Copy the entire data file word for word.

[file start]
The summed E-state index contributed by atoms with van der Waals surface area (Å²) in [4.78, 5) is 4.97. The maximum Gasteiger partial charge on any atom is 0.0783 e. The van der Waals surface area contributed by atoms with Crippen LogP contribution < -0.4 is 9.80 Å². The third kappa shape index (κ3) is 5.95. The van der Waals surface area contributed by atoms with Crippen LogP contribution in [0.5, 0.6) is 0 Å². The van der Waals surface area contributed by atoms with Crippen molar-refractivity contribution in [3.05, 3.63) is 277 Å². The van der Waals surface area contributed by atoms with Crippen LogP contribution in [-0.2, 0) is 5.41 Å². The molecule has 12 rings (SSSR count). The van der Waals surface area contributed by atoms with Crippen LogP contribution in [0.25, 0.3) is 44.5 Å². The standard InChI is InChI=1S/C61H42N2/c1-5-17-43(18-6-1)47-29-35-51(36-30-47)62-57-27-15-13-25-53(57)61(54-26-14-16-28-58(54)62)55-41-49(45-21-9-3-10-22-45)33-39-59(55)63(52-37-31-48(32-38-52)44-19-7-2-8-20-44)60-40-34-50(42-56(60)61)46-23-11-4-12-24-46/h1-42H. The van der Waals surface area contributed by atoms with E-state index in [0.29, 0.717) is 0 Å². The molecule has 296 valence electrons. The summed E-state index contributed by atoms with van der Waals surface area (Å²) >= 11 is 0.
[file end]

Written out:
The summed E-state index contributed by atoms with van der Waals surface area (Å²) in [4.78, 5) is 4.97. The maximum Gasteiger partial charge on any atom is 0.0783 e. The van der Waals surface area contributed by atoms with Crippen LogP contribution < -0.4 is 9.80 Å². The third kappa shape index (κ3) is 5.95. The van der Waals surface area contributed by atoms with Crippen LogP contribution in [0.5, 0.6) is 0 Å². The van der Waals surface area contributed by atoms with Crippen molar-refractivity contribution in [3.05, 3.63) is 277 Å². The van der Waals surface area contributed by atoms with Crippen LogP contribution in [-0.2, 0) is 5.41 Å². The molecule has 12 rings (SSSR count). The van der Waals surface area contributed by atoms with Crippen LogP contribution in [0.25, 0.3) is 44.5 Å². The standard InChI is InChI=1S/C61H42N2/c1-5-17-43(18-6-1)47-29-35-51(36-30-47)62-57-27-15-13-25-53(57)61(54-26-14-16-28-58(54)62)55-41-49(45-21-9-3-10-22-45)33-39-59(55)63(52-37-31-48(32-38-52)44-19-7-2-8-20-44)60-40-34-50(42-56(60)61)46-23-11-4-12-24-46/h1-42H. The van der Waals surface area contributed by atoms with E-state index in [0.29, 0.717) is 0 Å². The molecule has 296 valence electrons. The summed E-state index contributed by atoms with van der Waals surface area (Å²) >= 11 is 0.